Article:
Each industry carries its original KPI (key performance indicator), where real estate investors may worry about vacancy and cap rates. Agricultural stock investors may find answers to the current crop cycle by looking at the global stocks-to-use ratio. CF Industries (NYSE: CF) reported its first quarter 2023 earnings Monday after the markets closed and, within its presentation, stated management readings for the critical agricultural indicator.
CF management stated that the stocks-to-use ratio stood near 10% for the first quarter, reaching the cyclical low last seen in 2013. A low ratio may indicate that demand is outpacing supply and current production, thus the need to produce more crops and harvest enough inventory in time to bring this ratio to the cyclical highs of 14-16% seen in 2017.
Connecting the Dots
CF chart shows that the stock had hit a low price of $21.50 in the second half of 2016 when the stock-to-use ratio was at its 14-16% cyclical high reading, subsequently when the ratio lowered into today's 10%, CF stock rose by a monstrous 456% in the second half of 2022 just six years later. Looking further back, the last time this ratio reached 10% was in 2013 when, thereafter, a rising stock-to-use ratio benefited stockholders by advancing CF stock by 110% to its 2015 high of $70.
Fundamentally, CF financials point to a revenue slowdown and margin compression during the 2013-2015 ratio expansion period. Considering that CF revenues rose by 71.1% for 2022 and subsequently suffered a 29.8% decline in the 12 months of the first quarter of 2022, history will likely repeat itself in this second rising cycle for the stocks-to-use ratio.
As gross margins fell from 59.2% in 2022 to 42.9% in 2023, earnings per share also suffered an alarming 32% decline to end the first quarter of 2023 at $2.84 per share. Perhaps some investors familiar with this cycle kept the stock from moving after earnings, as the price remained flat once the closing bell rang.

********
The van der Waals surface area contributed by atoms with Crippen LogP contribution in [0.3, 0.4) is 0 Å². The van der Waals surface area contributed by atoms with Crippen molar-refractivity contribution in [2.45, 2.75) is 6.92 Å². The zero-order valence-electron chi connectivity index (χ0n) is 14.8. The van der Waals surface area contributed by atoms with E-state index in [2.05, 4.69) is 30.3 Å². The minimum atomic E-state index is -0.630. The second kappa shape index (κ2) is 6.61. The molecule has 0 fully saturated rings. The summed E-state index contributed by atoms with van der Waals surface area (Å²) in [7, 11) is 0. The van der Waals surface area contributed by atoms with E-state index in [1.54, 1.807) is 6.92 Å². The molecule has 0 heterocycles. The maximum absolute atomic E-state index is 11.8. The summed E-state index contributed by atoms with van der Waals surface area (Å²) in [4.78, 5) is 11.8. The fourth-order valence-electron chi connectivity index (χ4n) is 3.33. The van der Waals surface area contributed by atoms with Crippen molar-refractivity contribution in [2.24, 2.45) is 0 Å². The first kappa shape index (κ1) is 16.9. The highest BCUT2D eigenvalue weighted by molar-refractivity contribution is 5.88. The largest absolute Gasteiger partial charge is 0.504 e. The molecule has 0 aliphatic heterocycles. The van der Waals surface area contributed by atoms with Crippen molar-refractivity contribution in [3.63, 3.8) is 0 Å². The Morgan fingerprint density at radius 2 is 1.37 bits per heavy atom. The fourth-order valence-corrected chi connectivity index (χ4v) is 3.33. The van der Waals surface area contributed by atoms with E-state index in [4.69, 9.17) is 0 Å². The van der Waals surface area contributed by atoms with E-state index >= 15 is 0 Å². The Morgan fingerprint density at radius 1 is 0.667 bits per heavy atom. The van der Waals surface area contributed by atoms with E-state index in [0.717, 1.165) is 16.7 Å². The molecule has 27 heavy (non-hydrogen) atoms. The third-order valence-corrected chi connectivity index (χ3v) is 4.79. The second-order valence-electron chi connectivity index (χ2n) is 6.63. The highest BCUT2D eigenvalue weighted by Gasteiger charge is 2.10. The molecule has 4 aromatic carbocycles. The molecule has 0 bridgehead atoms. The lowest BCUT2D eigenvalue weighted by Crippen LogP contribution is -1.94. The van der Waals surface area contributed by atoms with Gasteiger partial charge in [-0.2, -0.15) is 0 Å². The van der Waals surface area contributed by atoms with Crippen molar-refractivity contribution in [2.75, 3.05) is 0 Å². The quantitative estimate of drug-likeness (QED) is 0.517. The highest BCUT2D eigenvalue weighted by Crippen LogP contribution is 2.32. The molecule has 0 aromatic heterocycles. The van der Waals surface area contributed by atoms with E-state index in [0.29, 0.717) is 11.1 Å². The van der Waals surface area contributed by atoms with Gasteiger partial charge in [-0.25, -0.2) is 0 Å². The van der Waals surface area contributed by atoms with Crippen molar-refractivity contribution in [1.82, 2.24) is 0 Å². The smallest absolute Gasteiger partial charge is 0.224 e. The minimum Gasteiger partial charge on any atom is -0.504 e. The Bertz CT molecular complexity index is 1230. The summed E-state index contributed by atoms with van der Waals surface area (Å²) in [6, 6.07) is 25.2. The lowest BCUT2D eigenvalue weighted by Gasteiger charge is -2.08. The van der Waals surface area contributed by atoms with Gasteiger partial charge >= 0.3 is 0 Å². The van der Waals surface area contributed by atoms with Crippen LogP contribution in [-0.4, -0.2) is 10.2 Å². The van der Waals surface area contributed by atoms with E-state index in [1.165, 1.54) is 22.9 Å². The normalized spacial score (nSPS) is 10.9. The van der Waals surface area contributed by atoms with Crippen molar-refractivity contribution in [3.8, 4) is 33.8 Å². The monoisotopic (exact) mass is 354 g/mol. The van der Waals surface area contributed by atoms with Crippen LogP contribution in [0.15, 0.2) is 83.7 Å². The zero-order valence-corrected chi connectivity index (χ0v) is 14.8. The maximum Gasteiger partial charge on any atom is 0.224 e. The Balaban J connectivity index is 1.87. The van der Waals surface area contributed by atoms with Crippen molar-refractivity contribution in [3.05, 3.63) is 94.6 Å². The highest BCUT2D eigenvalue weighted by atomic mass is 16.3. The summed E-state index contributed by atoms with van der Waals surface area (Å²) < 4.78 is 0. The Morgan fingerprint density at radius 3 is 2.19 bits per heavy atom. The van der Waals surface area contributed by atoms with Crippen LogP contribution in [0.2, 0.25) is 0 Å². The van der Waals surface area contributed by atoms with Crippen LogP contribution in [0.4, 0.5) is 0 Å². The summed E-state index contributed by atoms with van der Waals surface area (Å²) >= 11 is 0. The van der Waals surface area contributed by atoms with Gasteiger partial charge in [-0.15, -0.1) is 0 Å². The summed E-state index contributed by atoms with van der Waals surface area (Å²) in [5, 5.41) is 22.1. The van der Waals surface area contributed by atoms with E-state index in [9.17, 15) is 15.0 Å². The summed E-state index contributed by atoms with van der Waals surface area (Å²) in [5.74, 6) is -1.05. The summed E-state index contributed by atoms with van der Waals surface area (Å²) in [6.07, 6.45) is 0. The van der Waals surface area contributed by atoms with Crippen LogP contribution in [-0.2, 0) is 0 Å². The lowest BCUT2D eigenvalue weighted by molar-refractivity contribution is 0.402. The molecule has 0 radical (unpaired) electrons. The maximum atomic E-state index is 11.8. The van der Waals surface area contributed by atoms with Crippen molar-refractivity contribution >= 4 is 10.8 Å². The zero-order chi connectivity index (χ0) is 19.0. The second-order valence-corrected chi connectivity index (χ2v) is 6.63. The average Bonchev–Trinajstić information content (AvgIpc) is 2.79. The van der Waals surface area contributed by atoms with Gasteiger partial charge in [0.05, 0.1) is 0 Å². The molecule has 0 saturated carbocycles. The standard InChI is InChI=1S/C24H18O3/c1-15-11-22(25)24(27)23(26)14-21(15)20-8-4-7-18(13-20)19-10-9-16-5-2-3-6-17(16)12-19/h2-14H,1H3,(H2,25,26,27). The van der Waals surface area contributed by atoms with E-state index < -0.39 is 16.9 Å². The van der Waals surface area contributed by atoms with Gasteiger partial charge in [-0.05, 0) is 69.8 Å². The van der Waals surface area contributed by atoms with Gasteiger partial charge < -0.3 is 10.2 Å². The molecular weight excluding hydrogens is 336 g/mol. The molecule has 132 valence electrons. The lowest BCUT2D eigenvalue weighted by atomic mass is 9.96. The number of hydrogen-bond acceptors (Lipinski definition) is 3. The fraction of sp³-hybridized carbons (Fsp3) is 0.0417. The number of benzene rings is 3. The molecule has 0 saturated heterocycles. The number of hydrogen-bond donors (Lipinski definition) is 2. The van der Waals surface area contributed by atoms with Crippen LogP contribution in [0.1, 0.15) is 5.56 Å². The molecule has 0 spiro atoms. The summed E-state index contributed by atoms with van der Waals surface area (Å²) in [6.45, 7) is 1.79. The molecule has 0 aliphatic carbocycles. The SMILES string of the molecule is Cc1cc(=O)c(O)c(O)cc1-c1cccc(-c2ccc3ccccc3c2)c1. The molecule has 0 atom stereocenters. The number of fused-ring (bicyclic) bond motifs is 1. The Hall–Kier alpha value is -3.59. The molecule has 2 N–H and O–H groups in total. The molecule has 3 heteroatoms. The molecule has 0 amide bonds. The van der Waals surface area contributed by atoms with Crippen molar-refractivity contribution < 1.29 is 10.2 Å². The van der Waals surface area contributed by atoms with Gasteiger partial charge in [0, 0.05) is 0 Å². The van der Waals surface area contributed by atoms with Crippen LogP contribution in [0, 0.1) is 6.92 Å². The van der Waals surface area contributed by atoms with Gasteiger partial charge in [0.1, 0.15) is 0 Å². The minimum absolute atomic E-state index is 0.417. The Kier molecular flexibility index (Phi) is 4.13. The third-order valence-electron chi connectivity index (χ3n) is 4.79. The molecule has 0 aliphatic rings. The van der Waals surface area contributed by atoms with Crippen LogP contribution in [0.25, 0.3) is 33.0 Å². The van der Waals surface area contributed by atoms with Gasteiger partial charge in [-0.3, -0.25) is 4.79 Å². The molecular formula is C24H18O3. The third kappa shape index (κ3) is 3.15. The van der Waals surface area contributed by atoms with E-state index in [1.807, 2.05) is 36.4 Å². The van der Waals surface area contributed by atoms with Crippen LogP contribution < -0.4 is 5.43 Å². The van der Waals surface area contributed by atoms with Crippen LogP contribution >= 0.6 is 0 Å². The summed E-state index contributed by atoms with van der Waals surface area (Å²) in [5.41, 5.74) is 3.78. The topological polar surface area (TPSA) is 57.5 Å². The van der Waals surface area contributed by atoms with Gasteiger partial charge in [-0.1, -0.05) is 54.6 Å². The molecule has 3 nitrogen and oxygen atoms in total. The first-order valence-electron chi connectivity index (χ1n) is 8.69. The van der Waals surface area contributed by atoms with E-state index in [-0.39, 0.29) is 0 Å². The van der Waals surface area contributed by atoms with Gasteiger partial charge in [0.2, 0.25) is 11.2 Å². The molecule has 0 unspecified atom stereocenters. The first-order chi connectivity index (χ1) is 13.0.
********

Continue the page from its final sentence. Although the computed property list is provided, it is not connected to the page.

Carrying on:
Looking further into the press release details for CF's earnings, the declines in revenue came from a suppressed price of nitrogen in the open market, coupled with lower volumes for some of their products, like ammonium nitrate. First, a quick agriculture lesson, granular urea is typically used in the pre-seeding stage of farming, whereas ammonium nitrate is generally used in the post-seeding setting when the crop has emerged. This is important to know because volumes of granular urea rose by 227 tons in the first quarter, whereas ammonium nitrate volumes fell by 54 tons.
The volume divergence between the pre-seed and post-seed chemicals speaks to where the customer demand stems. For example, rising pre-seed granular urea volumes indicate the need to increase crop production to normalize the compressed stocks-to-use ratio; however, when these seedings emerge as crops, there will be a massive demand for ammonium nitrate from CF.
Surfing Waves, Catching bigger ones
As volumes rose for granular urea, it becomes easier to understand how such action will help to normalize the stocks-to-use ratio. Knowing the nature of the cycle and what stage comes next, management finished the acquisition of the Waggaman Ammonia production facility from Incitec Pivot Limited in March. This acquisition will supply an additional 200,000 tons of ammonia per year for CF, accruing its current volumes of 652 tons. Only an aggressive demand expectation could be held accountable for looking to increase volumes by at least twice the magnitude, and the stocks-to-use ratio agrees; as the seeding takes place with granular urea, there will be a ton of demand for ammonium nitrate products.
Despite some warning signs of a cyclical slowdown looking to rhyme its history, management has shown investors reason to believe that the ammonium nitrate demand and increased capacity would be enough to consider this stock cheap. Thirteen million shares were repurchased from the open market during 2022 and the first quarter of 2023, which makes sense considering that CF currently holds a book value per share of $41.09.
What can motivate investors who may worry about the inevitable cycle is the relationship between price and book value during these swings. In the 2013-2015 period, where nitrogen demand - and prices - fell and thus hurt CF margins and volumes, book value traded at a 3.5x to 4.0x multiple, while 2013 saw a 2.0x to a 2.5x multiple. What this means for investors is that, as the ratio approaches 2013 levels, so is the P/B multiple falling even lower to 1.75x. A bearish breach of the P/B multiple is coupled with CF dividend yields reaching the upper historical levels, implying that undervaluation may be present soon.